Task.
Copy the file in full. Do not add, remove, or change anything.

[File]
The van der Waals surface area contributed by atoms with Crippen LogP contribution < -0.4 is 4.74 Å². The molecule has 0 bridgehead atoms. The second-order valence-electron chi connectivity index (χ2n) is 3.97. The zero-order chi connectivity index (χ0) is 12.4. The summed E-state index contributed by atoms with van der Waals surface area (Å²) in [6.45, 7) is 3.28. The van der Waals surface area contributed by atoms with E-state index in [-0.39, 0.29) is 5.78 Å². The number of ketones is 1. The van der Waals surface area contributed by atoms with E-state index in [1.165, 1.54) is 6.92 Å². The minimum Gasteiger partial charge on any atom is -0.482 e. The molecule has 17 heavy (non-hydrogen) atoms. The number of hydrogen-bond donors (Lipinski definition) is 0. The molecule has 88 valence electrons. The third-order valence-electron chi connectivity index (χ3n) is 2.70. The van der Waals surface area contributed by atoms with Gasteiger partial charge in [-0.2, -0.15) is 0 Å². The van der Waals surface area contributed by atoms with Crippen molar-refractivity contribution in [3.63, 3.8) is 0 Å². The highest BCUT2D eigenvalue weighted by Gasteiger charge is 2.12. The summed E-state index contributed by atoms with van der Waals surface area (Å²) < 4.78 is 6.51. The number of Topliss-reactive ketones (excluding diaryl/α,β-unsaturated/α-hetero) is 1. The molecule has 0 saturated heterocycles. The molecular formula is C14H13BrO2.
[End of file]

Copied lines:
The van der Waals surface area contributed by atoms with Crippen LogP contribution < -0.4 is 4.74 Å². The molecule has 0 bridgehead atoms. The second-order valence-electron chi connectivity index (χ2n) is 3.97. The zero-order chi connectivity index (χ0) is 12.4. The summed E-state index contributed by atoms with van der Waals surface area (Å²) in [6.45, 7) is 3.28. The van der Waals surface area contributed by atoms with E-state index in [-0.39, 0.29) is 5.78 Å². The number of ketones is 1. The van der Waals surface area contributed by atoms with E-state index in [1.165, 1.54) is 6.92 Å². The minimum Gasteiger partial charge on any atom is -0.482 e. The molecule has 17 heavy (non-hydrogen) atoms. The number of hydrogen-bond donors (Lipinski definition) is 0. The molecule has 88 valence electrons. The third-order valence-electron chi connectivity index (χ3n) is 2.70. The van der Waals surface area contributed by atoms with Gasteiger partial charge in [-0.2, -0.15) is 0 Å². The van der Waals surface area contributed by atoms with Crippen molar-refractivity contribution in [3.63, 3.8) is 0 Å². The highest BCUT2D eigenvalue weighted by Gasteiger charge is 2.12. The summed E-state index contributed by atoms with van der Waals surface area (Å²) < 4.78 is 6.51. The number of Topliss-reactive ketones (excluding diaryl/α,β-unsaturated/α-hetero) is 1. The molecule has 0 saturated heterocycles. The molecular formula is C14H13BrO2.